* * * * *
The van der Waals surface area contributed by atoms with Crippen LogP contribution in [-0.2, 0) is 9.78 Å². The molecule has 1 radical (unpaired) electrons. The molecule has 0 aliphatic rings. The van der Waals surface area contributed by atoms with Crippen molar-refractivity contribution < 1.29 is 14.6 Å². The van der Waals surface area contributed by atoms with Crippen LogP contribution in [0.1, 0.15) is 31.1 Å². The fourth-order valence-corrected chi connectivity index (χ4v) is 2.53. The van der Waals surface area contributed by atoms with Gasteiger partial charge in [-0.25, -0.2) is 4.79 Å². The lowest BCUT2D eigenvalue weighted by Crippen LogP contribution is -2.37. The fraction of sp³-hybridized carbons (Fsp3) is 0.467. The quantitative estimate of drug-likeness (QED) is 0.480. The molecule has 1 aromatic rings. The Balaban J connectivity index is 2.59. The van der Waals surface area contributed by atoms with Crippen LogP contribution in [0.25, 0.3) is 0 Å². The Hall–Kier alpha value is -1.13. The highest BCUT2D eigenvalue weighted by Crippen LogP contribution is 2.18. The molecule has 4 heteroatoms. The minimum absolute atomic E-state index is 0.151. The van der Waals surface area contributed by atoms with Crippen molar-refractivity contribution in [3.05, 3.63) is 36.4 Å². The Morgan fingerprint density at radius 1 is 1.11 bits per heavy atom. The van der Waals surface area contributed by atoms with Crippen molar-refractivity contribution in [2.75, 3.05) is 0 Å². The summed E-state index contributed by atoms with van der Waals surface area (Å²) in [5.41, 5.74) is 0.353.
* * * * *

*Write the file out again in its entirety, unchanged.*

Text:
The van der Waals surface area contributed by atoms with Crippen LogP contribution in [-0.2, 0) is 9.78 Å². The molecule has 1 radical (unpaired) electrons. The molecule has 0 aliphatic rings. The van der Waals surface area contributed by atoms with Crippen molar-refractivity contribution < 1.29 is 14.6 Å². The van der Waals surface area contributed by atoms with Crippen LogP contribution in [0.1, 0.15) is 31.1 Å². The fourth-order valence-corrected chi connectivity index (χ4v) is 2.53. The van der Waals surface area contributed by atoms with Gasteiger partial charge in [-0.25, -0.2) is 4.79 Å². The lowest BCUT2D eigenvalue weighted by Crippen LogP contribution is -2.37. The fraction of sp³-hybridized carbons (Fsp3) is 0.467. The quantitative estimate of drug-likeness (QED) is 0.480. The molecule has 1 aromatic rings. The Balaban J connectivity index is 2.59. The van der Waals surface area contributed by atoms with Crippen LogP contribution in [0.25, 0.3) is 0 Å². The Hall–Kier alpha value is -1.13. The highest BCUT2D eigenvalue weighted by Crippen LogP contribution is 2.18. The molecule has 4 heteroatoms. The minimum absolute atomic E-state index is 0.151. The van der Waals surface area contributed by atoms with Crippen molar-refractivity contribution in [3.05, 3.63) is 36.4 Å². The Morgan fingerprint density at radius 1 is 1.11 bits per heavy atom. The van der Waals surface area contributed by atoms with Crippen molar-refractivity contribution in [2.75, 3.05) is 0 Å². The summed E-state index contributed by atoms with van der Waals surface area (Å²) in [5.41, 5.74) is 0.353.